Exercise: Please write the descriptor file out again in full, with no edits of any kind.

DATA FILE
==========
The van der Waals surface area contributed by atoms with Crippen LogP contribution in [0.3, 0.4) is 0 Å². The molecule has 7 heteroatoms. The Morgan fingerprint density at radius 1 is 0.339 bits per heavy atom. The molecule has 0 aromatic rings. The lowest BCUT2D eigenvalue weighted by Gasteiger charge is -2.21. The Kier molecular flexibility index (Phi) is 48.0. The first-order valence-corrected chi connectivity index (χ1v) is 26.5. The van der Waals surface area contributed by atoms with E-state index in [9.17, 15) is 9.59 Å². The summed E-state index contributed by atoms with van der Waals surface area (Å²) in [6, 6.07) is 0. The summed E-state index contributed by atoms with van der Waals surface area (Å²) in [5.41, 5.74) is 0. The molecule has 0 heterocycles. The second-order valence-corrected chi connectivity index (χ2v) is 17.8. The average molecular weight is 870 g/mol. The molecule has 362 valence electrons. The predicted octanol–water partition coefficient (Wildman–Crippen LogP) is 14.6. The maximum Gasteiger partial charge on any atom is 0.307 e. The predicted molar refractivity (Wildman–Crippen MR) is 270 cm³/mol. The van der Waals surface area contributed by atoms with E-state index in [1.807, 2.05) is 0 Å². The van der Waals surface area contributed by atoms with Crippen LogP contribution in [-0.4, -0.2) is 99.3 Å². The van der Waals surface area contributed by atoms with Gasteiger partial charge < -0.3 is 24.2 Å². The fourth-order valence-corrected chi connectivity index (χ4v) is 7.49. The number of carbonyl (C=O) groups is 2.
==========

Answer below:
The van der Waals surface area contributed by atoms with Crippen LogP contribution in [0.3, 0.4) is 0 Å². The molecule has 7 heteroatoms. The Morgan fingerprint density at radius 1 is 0.339 bits per heavy atom. The molecule has 0 aromatic rings. The lowest BCUT2D eigenvalue weighted by Gasteiger charge is -2.21. The Kier molecular flexibility index (Phi) is 48.0. The first-order valence-corrected chi connectivity index (χ1v) is 26.5. The van der Waals surface area contributed by atoms with E-state index in [9.17, 15) is 9.59 Å². The summed E-state index contributed by atoms with van der Waals surface area (Å²) in [6, 6.07) is 0. The summed E-state index contributed by atoms with van der Waals surface area (Å²) in [5.41, 5.74) is 0. The molecule has 0 heterocycles. The second-order valence-corrected chi connectivity index (χ2v) is 17.8. The average molecular weight is 870 g/mol. The molecule has 362 valence electrons. The predicted octanol–water partition coefficient (Wildman–Crippen LogP) is 14.6. The maximum Gasteiger partial charge on any atom is 0.307 e. The predicted molar refractivity (Wildman–Crippen MR) is 270 cm³/mol. The van der Waals surface area contributed by atoms with E-state index in [1.807, 2.05) is 0 Å². The van der Waals surface area contributed by atoms with Crippen LogP contribution in [-0.4, -0.2) is 99.3 Å². The van der Waals surface area contributed by atoms with Gasteiger partial charge < -0.3 is 24.2 Å². The fourth-order valence-corrected chi connectivity index (χ4v) is 7.49. The number of carbonyl (C=O) groups is 2.